The exchange below comes from an interview I conducted recently with Peter Drucker, whose 20 or so books have virtually defined management as we know and practice it today. The complete interview will appear in Inc. 's second annual State of Small Business issue, which will be published two weeks from now. In it, Drucker challenges conventional wisdom about U.S. entrepreneurial superiority, the "professionalization" of today's entrepreneurs, and the perception that entrepreneurship is unique to business. Given the extent to which presidential politics have dominated the news recently, we couldn't resist offering this preview.
An excerpt from an interview with Peter Drucker about the state of entrepreneurship
Inc.: Peter, you've talked about innovation and entrepreneurship in business and in the social sector. What about in government?
Drucker: That's probably our most important challenge. Look, no government in any major developed country really works anymore. The United States, the United Kingdom, Germany, France, Japan -- none has a government the citizens respect or trust. In every country there is a cry for leadership. But it's the wrong cry. When you have a malfunction across the spectrum, you don't have a people problem, you have a systems problem. Modern government needs innovation. What we have now is roughly 400 years old. The invention of the nation state and of modern government in the closing years of the 16th century was certainly one of the most successful innovations ever. Within 200 years it conquered the globe. But it needs new thinking -- new theory, new pilot experiments, and so on. And the same holds true for the economic theories that have dominated now for at least 60 years. Government -- rather than business or the nonprofits -- is going to be the most important area of entrepreneurship and innovation for the next 20 or 25 years.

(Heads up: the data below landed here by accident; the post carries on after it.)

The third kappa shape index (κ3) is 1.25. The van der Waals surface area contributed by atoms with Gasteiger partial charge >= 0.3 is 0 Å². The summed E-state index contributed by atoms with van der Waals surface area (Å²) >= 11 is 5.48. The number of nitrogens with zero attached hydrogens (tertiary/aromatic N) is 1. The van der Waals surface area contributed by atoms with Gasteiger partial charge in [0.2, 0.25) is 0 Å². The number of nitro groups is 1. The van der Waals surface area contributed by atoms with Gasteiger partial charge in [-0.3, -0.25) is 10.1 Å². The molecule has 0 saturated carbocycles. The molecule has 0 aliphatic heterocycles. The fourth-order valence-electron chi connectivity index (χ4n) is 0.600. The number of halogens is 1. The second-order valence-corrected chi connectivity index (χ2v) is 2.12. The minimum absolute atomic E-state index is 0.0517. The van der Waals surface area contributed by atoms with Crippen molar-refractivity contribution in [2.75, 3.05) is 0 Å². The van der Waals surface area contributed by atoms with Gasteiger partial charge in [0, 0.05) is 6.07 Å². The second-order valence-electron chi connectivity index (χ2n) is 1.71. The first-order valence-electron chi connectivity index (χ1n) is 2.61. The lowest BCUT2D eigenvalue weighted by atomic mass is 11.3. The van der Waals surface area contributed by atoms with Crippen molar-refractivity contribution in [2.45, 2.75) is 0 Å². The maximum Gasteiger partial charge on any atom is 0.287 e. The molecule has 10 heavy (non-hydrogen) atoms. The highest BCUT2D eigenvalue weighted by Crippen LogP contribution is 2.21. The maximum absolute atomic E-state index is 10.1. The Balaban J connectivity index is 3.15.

Inc.: Do you see any signs of that happening?
Drucker: No one, as far as I can see, is yet asking the right question: What can government do? We still ask the traditional question -- What should government do? -- even though the last 50 years have taught us clearly that it's no longer the right question. But still, there are signs of entrepreneurship and innovation in government.
Inc.: Such as?
Drucker: What the Republicans are trying to do in Congress. It doesn't matter whether I approve or not -- and I have grave doubts -- but the most visible innovator and entrepreneur in this country today is neither in business nor in the social sector. He is in government. It's Newt Gingrich. If I've ever seen a real entrepreneur, he's one.
Inc.: I suppose it depends on one's definition of an entrepreneur.
Drucker: There is only one definition: An entrepreneur is someone who gets something new done.
Inc.: In your view, what is the new thing the Speaker is trying to get done?
Drucker: He's trying to totally change American politics. If he were to succeed -- which is by no means certain -- he will have created what we have never had, not even in the New Deal: a disciplined party in the Congress, and one he controls. And he started with that clear goal 10 or 12 years ago.